It’s hard to figure out where Texas cooking is headed right now. There are a lot of different trends going on and they have little to do with each other. In fact, sometimes it seems like the chefs in Dallas, Houston, San Antonio and Austin arrived here from different planets. In this series, I’ll check out food from some hot Texas chefs and look for clues about the big picture.
Felipe Riccio’s “Rainbow Runner-Mayhaw Ceviche” appetizer at Reef in Houston, is a marvel. It combines two unique ingredients in a sensational dish that neatly sums up the restaurant’s philosophy.
While restaurants in Dallas and San Antonio concentrate on finding local sources for produce and meats, chef Bryan Caswell at Reef in Houston has led the way in expanding the definition of locavore to include local waters. Reef was one of the first restaurants to identify Galveston Bay oysters by specific reef names. Caswell and fishmonger P.J Stoops have helped launch the “Texas trash fish movement” in Houston and Austin.
“Trash fish” refers to underutilized species like sea bream, tripletail, and rainbow runner. These bycatch fish are harvested accidentaly while fisherman are targetting something else; creating demand for them is one key to building a sustainable fishery.
Rainbow runner is a member of the jack family. To make Reef’s rainbow runner ceviche, the flesh of the fish is salt cured and the bones are used to make a fish jus that is reduced with Maderia. The fish is marinated in mayhaw vinegar, which “cooks” the ceviche. The fish is served with blood orange supremes, pickled Gulf sea beans (a kind of seaweed), and pickled mayhaws.
Mayhaws were once gathered wild and turned into the mayhaw jelly sold at East Texas farmstands. The “haw” is the fruit of the hawthorne tree, and May is the season when its ripe, hence “mayhaw.” The traditional East Texas fruit has become rare in the wild and is now grown on a handful of farms including Jackson’s Fruit Farm in the Big Thicket where Reef gets its mayhaws.
Pickled mayhaws, pickled sea beans and candied kumquats are among the jars and jars of things you’ll find in Reef’s refrigerator–the kitchen turns out a steady stream of pickles, vinegars, syrups and preserves made from local produce on a weekly basis.
Riccio has been at Reef for two years now, he became sous chef one year ago. He received his training at HCC’s Culinary Arts program. In his last job, he worked with French chef Frederic Perrier at Aura Restaurant. The French have long been an inspiration when it comes to trash fish–bouillabasse was first concocted by fishermen’s wives as a way to use the varieties of fish that no one wanted to buy.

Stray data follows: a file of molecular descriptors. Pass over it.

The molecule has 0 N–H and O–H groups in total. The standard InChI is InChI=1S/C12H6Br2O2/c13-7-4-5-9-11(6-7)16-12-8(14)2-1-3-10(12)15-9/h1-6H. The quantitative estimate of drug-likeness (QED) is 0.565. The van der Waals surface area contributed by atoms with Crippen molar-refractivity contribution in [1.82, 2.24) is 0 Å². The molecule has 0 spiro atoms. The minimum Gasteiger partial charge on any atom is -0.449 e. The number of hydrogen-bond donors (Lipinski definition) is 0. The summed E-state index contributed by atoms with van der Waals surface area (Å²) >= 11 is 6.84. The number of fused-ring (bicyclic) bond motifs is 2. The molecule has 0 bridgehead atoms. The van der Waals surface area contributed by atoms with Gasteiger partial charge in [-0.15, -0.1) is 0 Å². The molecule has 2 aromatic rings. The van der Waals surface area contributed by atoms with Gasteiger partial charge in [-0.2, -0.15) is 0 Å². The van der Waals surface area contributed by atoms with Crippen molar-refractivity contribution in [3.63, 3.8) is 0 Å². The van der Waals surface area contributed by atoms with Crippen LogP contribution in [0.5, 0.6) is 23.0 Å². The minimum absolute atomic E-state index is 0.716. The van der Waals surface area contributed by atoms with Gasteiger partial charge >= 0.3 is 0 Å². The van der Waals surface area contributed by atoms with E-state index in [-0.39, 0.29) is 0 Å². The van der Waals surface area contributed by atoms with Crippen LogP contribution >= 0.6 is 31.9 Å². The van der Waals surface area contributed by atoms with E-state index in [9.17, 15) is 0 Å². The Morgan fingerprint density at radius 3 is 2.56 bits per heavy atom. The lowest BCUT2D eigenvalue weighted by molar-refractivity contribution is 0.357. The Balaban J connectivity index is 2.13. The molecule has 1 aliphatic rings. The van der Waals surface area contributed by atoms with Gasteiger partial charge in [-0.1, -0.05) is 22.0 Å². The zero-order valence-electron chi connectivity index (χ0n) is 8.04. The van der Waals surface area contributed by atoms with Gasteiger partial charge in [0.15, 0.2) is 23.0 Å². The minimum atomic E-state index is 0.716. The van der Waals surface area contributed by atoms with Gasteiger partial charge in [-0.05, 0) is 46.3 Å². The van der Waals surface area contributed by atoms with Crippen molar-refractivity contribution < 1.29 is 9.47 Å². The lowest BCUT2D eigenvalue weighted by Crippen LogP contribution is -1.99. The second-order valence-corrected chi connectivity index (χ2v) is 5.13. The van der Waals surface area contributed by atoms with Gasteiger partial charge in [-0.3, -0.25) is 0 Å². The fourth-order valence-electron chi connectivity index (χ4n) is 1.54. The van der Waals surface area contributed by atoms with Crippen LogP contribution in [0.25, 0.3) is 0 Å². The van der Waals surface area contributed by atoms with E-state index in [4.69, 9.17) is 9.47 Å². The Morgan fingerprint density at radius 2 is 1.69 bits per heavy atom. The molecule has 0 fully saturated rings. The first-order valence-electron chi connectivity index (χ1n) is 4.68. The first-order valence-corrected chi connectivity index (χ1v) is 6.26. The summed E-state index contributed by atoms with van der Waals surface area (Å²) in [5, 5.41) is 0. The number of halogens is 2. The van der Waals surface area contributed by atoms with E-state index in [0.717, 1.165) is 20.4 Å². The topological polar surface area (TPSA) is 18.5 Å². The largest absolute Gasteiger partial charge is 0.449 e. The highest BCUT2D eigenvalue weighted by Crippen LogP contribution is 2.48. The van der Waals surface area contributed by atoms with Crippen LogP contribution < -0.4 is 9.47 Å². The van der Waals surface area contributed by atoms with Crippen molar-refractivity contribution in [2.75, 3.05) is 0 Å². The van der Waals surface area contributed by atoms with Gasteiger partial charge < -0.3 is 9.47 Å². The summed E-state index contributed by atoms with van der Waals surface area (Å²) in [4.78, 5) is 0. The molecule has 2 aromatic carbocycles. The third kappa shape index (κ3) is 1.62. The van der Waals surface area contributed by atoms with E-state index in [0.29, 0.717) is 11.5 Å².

At Reef, head chef Bryan Caswell and young stars Felipe Riccio and Adam Saxenian are combining local ingredients, sustainable fishery products, and techniques and ingredients from Houston’s wildly varied ethnic cuisines. The result is a new style of creolized seafood cookery that tastes uniquely Texan.
7 thoughts on “TXChefs3: Trashfish Creole: Bryan Caswell and Felipe Riccio”
Felipe was a student of my culinary program in high school. I have followed his success and salute him.
Thanks for letting us know about “trashfish”. Maybe it’s time for us to make another trip to Kemah and visit the fish mongers. My only problem with that is they sometimes can’t tell you anything about the fish or how to cook it. I’ll be following your series to learn more.
I had tripletail at Water Street Seafood in Corpus last summer. Never heard of it, but what a great tasting fish.
Total Catch Market at Louisiana Foods sells trashfish on Saturday mornings–but they haven’t been open for a few weeks due to a slow period in the fishing business. Keep an eye on their website: http://totalcatchmarket.blogspot.com/
I’m a big fan of “trash fish”. Far too many fishermen, both commercial and recreational, focus their efforts on far too few a number of species. In the Gulf it is dolphin (mahi mahi) and red snapper, and in the bays it is redfish, speckled trout, and flounder. Such tunnel vision fishing puts too much fishing pressure on these species, and also ignores other great fishes out there. For a recreational angler, a day skunked while fishing for the “big three” can be salvaged by getting into sand trout, sheepshead, a spot, or a porgy. I have enjoyed adapting recipes from around the world to suit these fish. Sheepshead goujons, smaller fish like spots and sand trout grilled the way I have had red mullet in Greece and Spain, or cut up and used to make kakavia, a Greek fish soup. I’ve even found our own grey mullet (unrelated to red mullet) to be a good foundation for a smoked fish spread. I’ve eaten enough smaller fish throughout the Mediterranean and Japan that I have learned Americans are way too finicky when it comes to which fish we eat.
Could have a good debate about what should be labeled “trash” and what should not. I’ve eaten tripletail. For the dinner table, it’s a primary target here in E. Central Florida. I love to take “trash fish” and make them taste good. With some of them threatening our waterways and destroying natural habitat, eat those lionfish, Asian carp, etc. etc. Jack Crevalle, if trimmed and rinsed properly can be used in a Sicilian swordfish meatball recipe. If fresh and breaded, tastes like a pork cutlet. Skate, while a little gelatinous, is elegant fare served in fine restaurants. Here’s where I agree with Zimmern, “if it looks good, eat it (sometimes it doesn’t look good until after it’s cleaned though.
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